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1 Oct

Debating Feminism

Hey, all! What better way to celebrate the beginning of October than with the September Blog Exchange? This month’s exchange is a series of debates between pairs of mom-bloggers: you kind find the full list HERE, at MotherhoodUncensored. And if you’d like to participate next month, send an email to kmei26 at

My debate partner is my good friend Julie of Mothergoosemouse – she’s challenged me to a duel on feminism (actually, Kristen assigned us to duel on this subject, very possibly on the basis of random selections made by her daughter Q). Her argument – against the label ‘feminist’ – is below. You can find my side of the argument – for feminism – over at her place.


I see feminism as having two distinct and separate definitions – as an ideal and as a movement. First, the classical definition – political, economic, and social equality – pertains to feminism as an ideal. I believe in this ideal – not just for women, but for all people (otherwise known as humanism). In this case, under this definition, I could be considered a feminist (although I’d still cringe if you called me one).

But it’s the other definition of feminism – as a movement – where I part company with the sisterhood.

Beyond the tired old bra-burning, man-hating, so-called “feminazi” stereotypes that have prejudiced many against the feminist movement, my disillusionment with the movement stems from two areas, the first of which being the judgment leveled by feminists against choices made by other women. Choices that they believe undermine the movement.

Yes, I’m in favor of political, economic, and social equality – equality of opportunity, not equality of results or equality of representation. That is, an approximate 50/50 breakdown of men and women may exist in society, but I don’t expect a 50/50 breakdown of men and women in other demographics, such as medical students, elected government officials, and Navy SEALS, to name just a few. Having the opportunity doesn’t mean I want to take advantage of it. And even if I want to take advantage of it, I may not be qualified.

Apart from those relatively exceptional examples given above (exceptional because only a select few men and women even consider pursuing those opportunities), women face choices every day. Choices that are difficult enough to make based on our own circumstances and preferences without concerning ourselves with what others might think of them. Making a choice that is different from another woman’s does not mean I am undermining an entire movement. And if it does, it’s probably not a movement that interests me.

My second objection to the feminist movement pertains to advocacy – specifically, that as a woman I should act as an advocate for other women. Instead, I work for change on behalf of my own choices. I don’t presume to act on anyone’s behalf but my own.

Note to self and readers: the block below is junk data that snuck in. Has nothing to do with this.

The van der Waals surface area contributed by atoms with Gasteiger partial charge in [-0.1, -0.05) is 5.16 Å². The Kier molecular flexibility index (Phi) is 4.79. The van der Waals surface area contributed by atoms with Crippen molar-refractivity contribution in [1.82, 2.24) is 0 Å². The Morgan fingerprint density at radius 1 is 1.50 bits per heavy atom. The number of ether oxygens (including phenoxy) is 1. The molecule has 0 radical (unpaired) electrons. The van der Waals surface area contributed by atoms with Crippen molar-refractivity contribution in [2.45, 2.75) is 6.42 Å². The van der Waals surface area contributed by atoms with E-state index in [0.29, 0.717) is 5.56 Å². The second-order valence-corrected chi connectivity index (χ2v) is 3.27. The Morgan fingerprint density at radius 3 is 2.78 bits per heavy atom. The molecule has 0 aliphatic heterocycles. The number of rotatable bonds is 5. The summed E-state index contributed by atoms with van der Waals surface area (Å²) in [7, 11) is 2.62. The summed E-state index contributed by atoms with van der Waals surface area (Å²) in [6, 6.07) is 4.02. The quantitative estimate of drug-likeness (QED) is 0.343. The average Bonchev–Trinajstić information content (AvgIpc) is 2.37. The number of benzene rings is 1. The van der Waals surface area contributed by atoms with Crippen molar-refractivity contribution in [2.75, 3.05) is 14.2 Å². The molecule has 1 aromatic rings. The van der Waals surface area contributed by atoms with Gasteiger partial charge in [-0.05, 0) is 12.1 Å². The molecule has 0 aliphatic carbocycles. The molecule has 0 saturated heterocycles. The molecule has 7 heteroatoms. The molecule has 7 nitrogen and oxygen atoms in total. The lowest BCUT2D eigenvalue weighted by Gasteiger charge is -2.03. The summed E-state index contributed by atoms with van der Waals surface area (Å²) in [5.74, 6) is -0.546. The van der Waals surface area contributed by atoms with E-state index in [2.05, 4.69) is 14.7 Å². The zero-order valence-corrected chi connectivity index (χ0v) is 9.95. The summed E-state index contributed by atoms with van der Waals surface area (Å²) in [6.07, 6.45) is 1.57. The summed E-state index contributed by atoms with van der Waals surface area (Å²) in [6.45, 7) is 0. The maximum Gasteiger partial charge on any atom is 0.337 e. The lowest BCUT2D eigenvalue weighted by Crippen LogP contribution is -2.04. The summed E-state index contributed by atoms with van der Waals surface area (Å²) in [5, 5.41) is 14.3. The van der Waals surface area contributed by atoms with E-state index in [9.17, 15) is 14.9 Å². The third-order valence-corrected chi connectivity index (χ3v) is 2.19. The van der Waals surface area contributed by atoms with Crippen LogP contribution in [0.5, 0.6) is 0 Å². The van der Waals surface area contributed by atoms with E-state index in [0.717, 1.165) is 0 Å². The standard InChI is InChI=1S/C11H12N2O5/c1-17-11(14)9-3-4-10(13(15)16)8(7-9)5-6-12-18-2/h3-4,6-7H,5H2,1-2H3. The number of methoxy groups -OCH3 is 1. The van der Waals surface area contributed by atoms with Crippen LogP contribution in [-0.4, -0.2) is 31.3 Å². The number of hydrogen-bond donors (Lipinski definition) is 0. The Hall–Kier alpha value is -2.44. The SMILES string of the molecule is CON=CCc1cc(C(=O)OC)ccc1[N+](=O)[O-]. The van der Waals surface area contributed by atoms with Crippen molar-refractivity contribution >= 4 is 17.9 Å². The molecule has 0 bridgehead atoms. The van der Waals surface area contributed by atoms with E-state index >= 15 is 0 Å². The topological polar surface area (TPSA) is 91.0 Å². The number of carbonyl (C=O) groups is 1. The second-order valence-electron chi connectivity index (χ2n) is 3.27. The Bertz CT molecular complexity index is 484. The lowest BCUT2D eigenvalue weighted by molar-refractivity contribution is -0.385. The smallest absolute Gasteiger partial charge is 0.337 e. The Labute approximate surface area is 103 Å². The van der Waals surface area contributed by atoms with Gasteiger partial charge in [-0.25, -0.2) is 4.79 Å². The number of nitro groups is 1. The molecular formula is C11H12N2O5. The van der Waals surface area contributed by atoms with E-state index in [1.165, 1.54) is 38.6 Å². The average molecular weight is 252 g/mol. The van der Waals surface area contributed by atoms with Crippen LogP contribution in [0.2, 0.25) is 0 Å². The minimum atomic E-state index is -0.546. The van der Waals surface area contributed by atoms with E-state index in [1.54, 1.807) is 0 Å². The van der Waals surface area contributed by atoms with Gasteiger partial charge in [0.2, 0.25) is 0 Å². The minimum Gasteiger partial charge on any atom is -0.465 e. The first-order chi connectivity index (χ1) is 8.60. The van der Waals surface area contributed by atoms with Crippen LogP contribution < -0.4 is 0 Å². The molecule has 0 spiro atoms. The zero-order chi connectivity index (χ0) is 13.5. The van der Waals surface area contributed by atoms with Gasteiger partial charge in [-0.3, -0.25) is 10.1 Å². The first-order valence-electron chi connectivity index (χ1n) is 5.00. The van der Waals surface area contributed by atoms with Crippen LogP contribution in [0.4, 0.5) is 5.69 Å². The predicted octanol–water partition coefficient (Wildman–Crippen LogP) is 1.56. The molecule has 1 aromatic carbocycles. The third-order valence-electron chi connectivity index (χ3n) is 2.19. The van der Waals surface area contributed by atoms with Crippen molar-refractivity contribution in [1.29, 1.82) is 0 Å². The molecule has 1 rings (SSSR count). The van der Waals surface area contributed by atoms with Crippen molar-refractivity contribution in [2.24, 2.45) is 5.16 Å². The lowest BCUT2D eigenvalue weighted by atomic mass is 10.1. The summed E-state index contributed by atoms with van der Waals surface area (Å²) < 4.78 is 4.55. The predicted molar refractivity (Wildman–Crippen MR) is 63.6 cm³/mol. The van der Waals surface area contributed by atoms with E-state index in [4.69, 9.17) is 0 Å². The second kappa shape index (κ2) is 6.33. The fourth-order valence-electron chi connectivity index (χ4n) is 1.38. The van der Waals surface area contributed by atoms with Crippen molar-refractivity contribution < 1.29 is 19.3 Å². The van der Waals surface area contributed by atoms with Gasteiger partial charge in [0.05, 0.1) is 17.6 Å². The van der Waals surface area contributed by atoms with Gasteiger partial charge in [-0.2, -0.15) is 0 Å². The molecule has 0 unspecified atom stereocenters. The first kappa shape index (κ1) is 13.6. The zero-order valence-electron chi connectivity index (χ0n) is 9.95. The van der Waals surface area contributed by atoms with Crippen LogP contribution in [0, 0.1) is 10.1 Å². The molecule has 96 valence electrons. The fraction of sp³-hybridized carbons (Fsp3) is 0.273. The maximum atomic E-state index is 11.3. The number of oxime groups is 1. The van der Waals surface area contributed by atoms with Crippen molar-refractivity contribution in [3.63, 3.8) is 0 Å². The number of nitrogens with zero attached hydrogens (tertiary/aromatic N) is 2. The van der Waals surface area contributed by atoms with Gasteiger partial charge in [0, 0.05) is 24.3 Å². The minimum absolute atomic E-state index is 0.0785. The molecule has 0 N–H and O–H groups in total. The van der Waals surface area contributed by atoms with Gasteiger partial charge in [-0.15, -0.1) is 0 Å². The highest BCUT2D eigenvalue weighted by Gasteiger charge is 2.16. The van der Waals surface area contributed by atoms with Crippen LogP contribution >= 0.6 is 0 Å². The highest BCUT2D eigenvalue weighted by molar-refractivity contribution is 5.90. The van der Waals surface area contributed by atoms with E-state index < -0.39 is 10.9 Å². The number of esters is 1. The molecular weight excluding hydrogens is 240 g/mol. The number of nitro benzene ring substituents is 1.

When I was in second grade, I wanted to participate in the spelling bee sponsored by the local newspaper (leading to the Scripps National Spelling Bee). Participation was limited to fourth and fifth-grade students. I asked the principal to allow me to participate, and she opened up the bee to all students, regardless of grade.

Was I an advocate? I suppose some would say so, given that not only was I granted the opportunity to participate, but so were my classmates (and future students in the lower grades). I think it would be more accurate to say that I was an advocate by example.

But I didn’t seek out a perceived injustice and act on the behalf of others. Nor did I consider the participation constraints to be discrimination. I don’t jump to the conclusion that simply because an opportunity is not yet available to me, it’s because I’m not wanted.

I do know that there is much anecdotal and statistical evidence that gender discrimination persists, despite the advances made toward political, economic, and social equality. But I don’t feel it’s my place to act on behalf of other able-bodied and able-minded women – women who may not want me to act as their advocate (and likewise, I don’t expect anyone to speak for me).

Nor do I look for discrimination where it may not exist; rather, as Stephen Covey stated in his Seven Habits, I seek first to understand, then to make myself understood. Doing so increases the strength of my position, whereas assuming that I have all the facts before speaking may very well dilute the strength of my position.

In addition to the points outlined above, I dislike labels that signify membership of a group (and imply acceptance of all planks in the platform of the group). And those are the reasons why I do not consider myself a feminist – either as part of the feminist movement or as an ideal.

Want to hear the other side? Read my argument HERE. (I’ll say now that it is entirely accidental – and evidence of the whole ‘great minds think alike’ thing – that both Julie and I refer to ‘feminazis’ in our posts. We had not read each other’s posts before publishing!)
Then go check out the other debates, on other hot topics, by following the links HERE.
A Perfect Post Momma K just e-mailed me to tell me that she chose the Call to Action post (Ordinary People) for her September Perfect Post Award. Aw, shucks… what to say? I’m honoured, of course.

But I think that the honour extends to everybody who responded to that call to action.

As of yesterday, there were over 60 contributions to the Changing the World, One Blog at a Time list. You all rock. I have more links to add, and will keep adding as you send them in. I’ll post the list on the sidebar (along with the Babies and Eros list, which I am still – still! – adding links to) on Tuesday.

Take a bow.